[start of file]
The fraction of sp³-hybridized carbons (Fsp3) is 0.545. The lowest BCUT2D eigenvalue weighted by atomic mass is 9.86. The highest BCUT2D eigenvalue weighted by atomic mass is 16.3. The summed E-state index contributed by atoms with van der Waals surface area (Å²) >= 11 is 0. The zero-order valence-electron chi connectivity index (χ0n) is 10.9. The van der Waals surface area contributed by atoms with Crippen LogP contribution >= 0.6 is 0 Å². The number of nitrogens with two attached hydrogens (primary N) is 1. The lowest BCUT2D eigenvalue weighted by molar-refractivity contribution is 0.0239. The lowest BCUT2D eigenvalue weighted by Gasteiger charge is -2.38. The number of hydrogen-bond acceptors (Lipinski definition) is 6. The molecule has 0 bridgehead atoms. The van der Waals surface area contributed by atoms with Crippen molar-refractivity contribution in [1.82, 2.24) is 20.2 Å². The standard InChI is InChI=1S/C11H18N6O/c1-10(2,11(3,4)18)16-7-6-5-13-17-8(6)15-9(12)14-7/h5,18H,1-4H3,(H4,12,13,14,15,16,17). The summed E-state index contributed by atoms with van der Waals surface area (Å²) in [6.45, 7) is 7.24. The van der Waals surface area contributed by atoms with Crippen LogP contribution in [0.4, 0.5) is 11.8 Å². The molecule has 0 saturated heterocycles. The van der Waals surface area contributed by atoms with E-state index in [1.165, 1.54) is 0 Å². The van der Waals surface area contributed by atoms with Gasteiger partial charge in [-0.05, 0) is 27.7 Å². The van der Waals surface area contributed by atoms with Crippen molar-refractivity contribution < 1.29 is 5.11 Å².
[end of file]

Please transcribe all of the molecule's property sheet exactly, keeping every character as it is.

The fraction of sp³-hybridized carbons (Fsp3) is 0.545. The lowest BCUT2D eigenvalue weighted by atomic mass is 9.86. The highest BCUT2D eigenvalue weighted by atomic mass is 16.3. The summed E-state index contributed by atoms with van der Waals surface area (Å²) >= 11 is 0. The zero-order valence-electron chi connectivity index (χ0n) is 10.9. The van der Waals surface area contributed by atoms with Crippen LogP contribution >= 0.6 is 0 Å². The number of nitrogens with two attached hydrogens (primary N) is 1. The lowest BCUT2D eigenvalue weighted by molar-refractivity contribution is 0.0239. The lowest BCUT2D eigenvalue weighted by Gasteiger charge is -2.38. The number of hydrogen-bond acceptors (Lipinski definition) is 6. The molecule has 0 bridgehead atoms. The van der Waals surface area contributed by atoms with Crippen molar-refractivity contribution in [1.82, 2.24) is 20.2 Å². The standard InChI is InChI=1S/C11H18N6O/c1-10(2,11(3,4)18)16-7-6-5-13-17-8(6)15-9(12)14-7/h5,18H,1-4H3,(H4,12,13,14,15,16,17). The summed E-state index contributed by atoms with van der Waals surface area (Å²) in [6.45, 7) is 7.24. The van der Waals surface area contributed by atoms with Crippen LogP contribution in [0.4, 0.5) is 11.8 Å². The molecule has 0 saturated heterocycles. The van der Waals surface area contributed by atoms with E-state index in [1.165, 1.54) is 0 Å². The van der Waals surface area contributed by atoms with Gasteiger partial charge in [-0.05, 0) is 27.7 Å². The van der Waals surface area contributed by atoms with Crippen molar-refractivity contribution < 1.29 is 5.11 Å².